Upon the Great St. Bernard is a monastery of Bernardins—a religious order of men, who are perfectly satisfied with three months of summer and three hours of fine weather in a day, during this fleeting season, in exchange for the numerous privations that they are obliged to suffer in this dreary abode, in consequence of its affording them unusual opportunities of doing good. . .
Among the ingenious acts of benevolence that these voluntary exiles practise, for the benefit of their fellow creatures, is the pains they take in instructing the canine Species to alleviate and reduce the number of accidents peculiar to the vicinity. Morning and evening the dogs of the monastery are sent out to explore the frozen caverns of the heights; and if, in their journies of discovery, they hear the cries of any unfortunate creature, they run towards the spot, express their joy, and exert all the powers of their instinct to encourage the hopes of the engulphed sufferers to expect assistance. They hasten back to the convent, and, with an air of disquietude announce what they have seen: upon such occasions a small basket is fastened round the dog's neck, filled with Food proper for re-animating life, and proper persons are dispatched with the sagacious messenger to assist in snatching the unfortunate creatures from destruction. The curiosity of the French, and the consternation of the inhabitants at their approach, filled many a craving aperture in these yawning gulphs with unexpected death. It was soon reported in the camp, that the chapel was filled with dead bodies, that the dogs had discovered in the snow: a sense of danger made so strong an impression upon the minds of the French, that they caressed these dogs with such emotions of pleasure as at once bespoke their apprehensions and gratitude.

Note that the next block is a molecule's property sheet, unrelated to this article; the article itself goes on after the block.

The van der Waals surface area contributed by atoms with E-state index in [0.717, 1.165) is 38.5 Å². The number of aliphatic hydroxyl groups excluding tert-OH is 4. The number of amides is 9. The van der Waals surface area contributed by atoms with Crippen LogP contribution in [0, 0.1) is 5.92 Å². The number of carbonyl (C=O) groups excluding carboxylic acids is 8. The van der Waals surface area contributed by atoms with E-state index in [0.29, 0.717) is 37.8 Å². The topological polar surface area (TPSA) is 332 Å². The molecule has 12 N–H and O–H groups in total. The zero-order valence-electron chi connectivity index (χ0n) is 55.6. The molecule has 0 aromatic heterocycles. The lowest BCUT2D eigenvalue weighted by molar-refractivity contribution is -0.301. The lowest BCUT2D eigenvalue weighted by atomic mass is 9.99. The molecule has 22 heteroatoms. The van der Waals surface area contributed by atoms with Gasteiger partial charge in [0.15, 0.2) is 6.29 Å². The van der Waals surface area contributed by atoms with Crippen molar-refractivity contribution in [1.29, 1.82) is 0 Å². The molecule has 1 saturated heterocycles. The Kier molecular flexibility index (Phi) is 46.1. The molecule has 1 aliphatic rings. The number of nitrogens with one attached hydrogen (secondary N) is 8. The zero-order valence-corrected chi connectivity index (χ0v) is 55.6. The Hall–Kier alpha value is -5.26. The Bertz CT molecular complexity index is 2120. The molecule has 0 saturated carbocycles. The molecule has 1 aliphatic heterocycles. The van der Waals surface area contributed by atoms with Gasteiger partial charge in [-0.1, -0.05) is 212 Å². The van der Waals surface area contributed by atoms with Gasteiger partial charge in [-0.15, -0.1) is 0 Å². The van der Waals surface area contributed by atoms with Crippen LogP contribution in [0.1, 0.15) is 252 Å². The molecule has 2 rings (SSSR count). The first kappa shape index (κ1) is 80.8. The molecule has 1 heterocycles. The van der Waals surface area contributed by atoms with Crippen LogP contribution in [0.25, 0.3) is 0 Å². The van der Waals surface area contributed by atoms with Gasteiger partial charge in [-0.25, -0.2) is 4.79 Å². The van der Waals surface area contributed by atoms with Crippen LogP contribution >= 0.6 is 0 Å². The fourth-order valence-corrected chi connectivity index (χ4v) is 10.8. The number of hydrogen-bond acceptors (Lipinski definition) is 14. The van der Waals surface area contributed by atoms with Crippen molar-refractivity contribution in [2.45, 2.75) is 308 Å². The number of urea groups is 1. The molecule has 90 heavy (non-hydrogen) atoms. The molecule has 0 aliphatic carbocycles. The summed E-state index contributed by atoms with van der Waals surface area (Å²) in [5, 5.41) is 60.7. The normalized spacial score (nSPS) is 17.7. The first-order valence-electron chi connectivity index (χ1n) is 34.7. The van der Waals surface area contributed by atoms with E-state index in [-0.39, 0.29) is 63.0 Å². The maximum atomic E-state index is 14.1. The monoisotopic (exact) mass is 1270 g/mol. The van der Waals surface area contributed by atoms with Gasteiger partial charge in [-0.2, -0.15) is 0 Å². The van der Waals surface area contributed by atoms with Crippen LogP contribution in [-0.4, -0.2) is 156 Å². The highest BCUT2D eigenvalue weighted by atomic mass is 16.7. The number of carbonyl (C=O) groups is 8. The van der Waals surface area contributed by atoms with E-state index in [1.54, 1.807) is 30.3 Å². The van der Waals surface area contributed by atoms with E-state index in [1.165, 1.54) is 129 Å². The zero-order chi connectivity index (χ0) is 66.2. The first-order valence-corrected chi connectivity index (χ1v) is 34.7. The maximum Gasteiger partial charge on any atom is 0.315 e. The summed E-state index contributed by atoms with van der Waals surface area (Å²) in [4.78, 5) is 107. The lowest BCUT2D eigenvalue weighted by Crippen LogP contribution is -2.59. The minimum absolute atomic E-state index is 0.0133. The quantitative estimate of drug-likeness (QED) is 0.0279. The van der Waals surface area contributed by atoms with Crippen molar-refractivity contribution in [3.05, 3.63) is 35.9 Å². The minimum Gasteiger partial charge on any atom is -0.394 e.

-- from Willem Lodewyk Van-Ess, The Life of Napoleon Buonaparte ...: With a Concise History of the Events that Have Occasioned His Unparalleled Elevation, and a Philosophical Review of His Manners and Policy as a Soldier, a Statesman, and a Sovereign. Including Memoirs and Original Anecdotes of the Imperial Family, and the Most Celebrated Characters that Have Appeared in France During the Revolution (W. Day, 1810) pp. 432-3.